The first step is to get ultra clear on your vision and what you want to say as a family photographer. Vision has become a bit of a buzzword in our industry and can feel nebulous in trying to figure out what your vision actually is. Here’s the magic question to ask yourself in regard to vision: If you were being paid by an art gallery instead of a client, what kinds of images would you want to create? Your answers will give you all the information you need about what kinds of emotions you most want to convey, and then you can work backwards in actually creating them. Once you have that crystal clear vision for what makes people look natural inside what you want to make, you will be able to create it piece by piece, asking dad to smile no matter what when kids are about to hug-attack and having mom drop her chin, and then moving on to molding and shaping the energy in a shoot to make magic moments happen on command.
But Brooke, you’re thinking, won’t this make my images feel contrived? And how can I worry about mom dropping her chin while kids are running around like crazy?
The key ingredient is making moments happen when you’re ready instead of constantly waiting for them and then chasing after them with frantic “I hope I get some good shots” energy.
When you know you can create a loving, connected moment any time, you have all the confidence that you’ll get natural images and all the time in the world to fix little points of stiffness so nothing gets in the way of your visual story.
So many photographers are concerned about posing the family, with whose hands should go where and a formal list of dos and don’ts, and while that can be helpful, it’s only the tip of the iceberg.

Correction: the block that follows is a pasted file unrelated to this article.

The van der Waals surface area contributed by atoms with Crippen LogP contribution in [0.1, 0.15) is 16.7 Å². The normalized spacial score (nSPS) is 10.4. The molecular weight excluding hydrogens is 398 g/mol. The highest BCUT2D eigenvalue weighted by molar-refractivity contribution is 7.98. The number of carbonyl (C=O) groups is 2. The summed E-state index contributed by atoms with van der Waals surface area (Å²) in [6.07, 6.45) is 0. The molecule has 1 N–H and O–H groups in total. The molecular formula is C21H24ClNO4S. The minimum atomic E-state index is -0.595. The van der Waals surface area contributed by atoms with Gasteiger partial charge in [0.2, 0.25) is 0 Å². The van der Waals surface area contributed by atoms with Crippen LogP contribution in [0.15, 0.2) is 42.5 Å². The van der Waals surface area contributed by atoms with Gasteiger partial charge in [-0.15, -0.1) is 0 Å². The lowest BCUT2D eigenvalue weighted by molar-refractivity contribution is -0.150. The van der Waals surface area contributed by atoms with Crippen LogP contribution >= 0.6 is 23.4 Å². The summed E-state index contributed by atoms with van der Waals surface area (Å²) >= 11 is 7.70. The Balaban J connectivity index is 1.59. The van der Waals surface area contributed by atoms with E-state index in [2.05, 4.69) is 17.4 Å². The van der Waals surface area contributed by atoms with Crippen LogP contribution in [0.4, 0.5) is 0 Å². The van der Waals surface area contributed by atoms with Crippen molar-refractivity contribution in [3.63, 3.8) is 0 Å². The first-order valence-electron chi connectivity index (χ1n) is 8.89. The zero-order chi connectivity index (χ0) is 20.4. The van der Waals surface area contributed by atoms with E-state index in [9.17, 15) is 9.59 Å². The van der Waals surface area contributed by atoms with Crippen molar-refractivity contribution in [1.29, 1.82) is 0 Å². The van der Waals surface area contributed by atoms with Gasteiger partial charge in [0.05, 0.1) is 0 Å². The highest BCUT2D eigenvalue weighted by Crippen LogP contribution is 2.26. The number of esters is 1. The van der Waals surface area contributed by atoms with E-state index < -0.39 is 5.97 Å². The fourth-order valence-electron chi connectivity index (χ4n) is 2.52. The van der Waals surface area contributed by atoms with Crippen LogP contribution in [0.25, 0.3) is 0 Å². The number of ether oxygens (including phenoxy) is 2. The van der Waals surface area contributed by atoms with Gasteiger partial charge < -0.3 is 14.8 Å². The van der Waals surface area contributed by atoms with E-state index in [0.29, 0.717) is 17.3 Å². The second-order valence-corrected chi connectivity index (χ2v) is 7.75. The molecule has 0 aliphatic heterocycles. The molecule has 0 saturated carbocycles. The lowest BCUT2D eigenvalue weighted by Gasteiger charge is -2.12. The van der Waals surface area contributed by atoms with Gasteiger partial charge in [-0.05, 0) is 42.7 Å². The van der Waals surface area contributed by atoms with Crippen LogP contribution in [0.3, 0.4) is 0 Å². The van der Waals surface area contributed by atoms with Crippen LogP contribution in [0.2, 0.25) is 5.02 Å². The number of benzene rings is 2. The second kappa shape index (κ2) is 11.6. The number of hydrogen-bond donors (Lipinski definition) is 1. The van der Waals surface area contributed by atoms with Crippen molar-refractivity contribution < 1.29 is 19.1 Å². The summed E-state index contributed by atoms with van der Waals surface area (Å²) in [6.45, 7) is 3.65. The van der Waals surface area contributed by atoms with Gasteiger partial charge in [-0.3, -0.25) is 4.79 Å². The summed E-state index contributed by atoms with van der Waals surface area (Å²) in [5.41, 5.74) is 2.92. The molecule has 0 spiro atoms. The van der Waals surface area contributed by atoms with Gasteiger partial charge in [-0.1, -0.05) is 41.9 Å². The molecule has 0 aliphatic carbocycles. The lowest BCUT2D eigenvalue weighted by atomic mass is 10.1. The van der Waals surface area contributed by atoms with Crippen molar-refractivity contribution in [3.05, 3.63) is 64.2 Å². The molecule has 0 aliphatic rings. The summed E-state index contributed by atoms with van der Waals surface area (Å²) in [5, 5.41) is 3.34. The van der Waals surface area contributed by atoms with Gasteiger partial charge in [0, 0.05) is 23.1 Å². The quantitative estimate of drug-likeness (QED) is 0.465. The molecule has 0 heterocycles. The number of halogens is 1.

Get ready to graduate! Graduate from posing to creating interactions within the family, and from interaction to collaboration with your clients to truly create your vision of what a family is. That might feel gratuitous, but your version of family is the reason your clients hired you! Any photographer who becomes known for their style has a specific vision of how they make each of their clients look in a photograph, and they’re able to do it every time–not because of the way their clients feel necessarily, but because of the way they look.
Here’s the secret bonus, too: once you get clients to look natural- -once mom’s head is relaxed into dad’s chest and they take a deep breath and release it together–they’ll start to feel natural too. But even if they don’t? You’ve still gotten an amazing image. One that speaks to the authenticity of who they are too, even if all the nuance and multi-faceted brilliance of who they are didn’t have time to fully come out in a two hour session–because they resonate with the way you portray family enough to trust you to photograph them. When you’re willing to go there emotionally with your clients, you give them an opportunity to be transported, to transcend the daily grind of family life and flutter in the delicious, otherworldly depths of every feeling that comes in the package deal of being in a family. That is a priceless gift, one every bit as natural as it is glorious.
Brooke Schultz is a wild-hearted family photographer based in Salt Lake City, Utah and can most often be found dancing on the street (sounds a lot more sketch than it is–just for FUN, peeps!), and helping other photographers make meaningful art + businesses that light a spark inside ‘em.
She’ll never be able to go a day without hugging someone (the big, squeezy variety) and singing (holy moly in another life I’d be Aretha Franklin herself amen and amen).
Yeah, her work’s been featured in Vogue and Martha Stewart Weddings and blah, blah, but what Brooke really cares about is what she’s accomplishing in the name of love. In the hard, hard work of not only feeling love–anyone can do that–but choosing love, within the four walls of her family every day, silently, with no one else there to witness. Because those battles and wins–those are her reasons for creating, and the most excruciating and gloriously joyful experiences on this planet.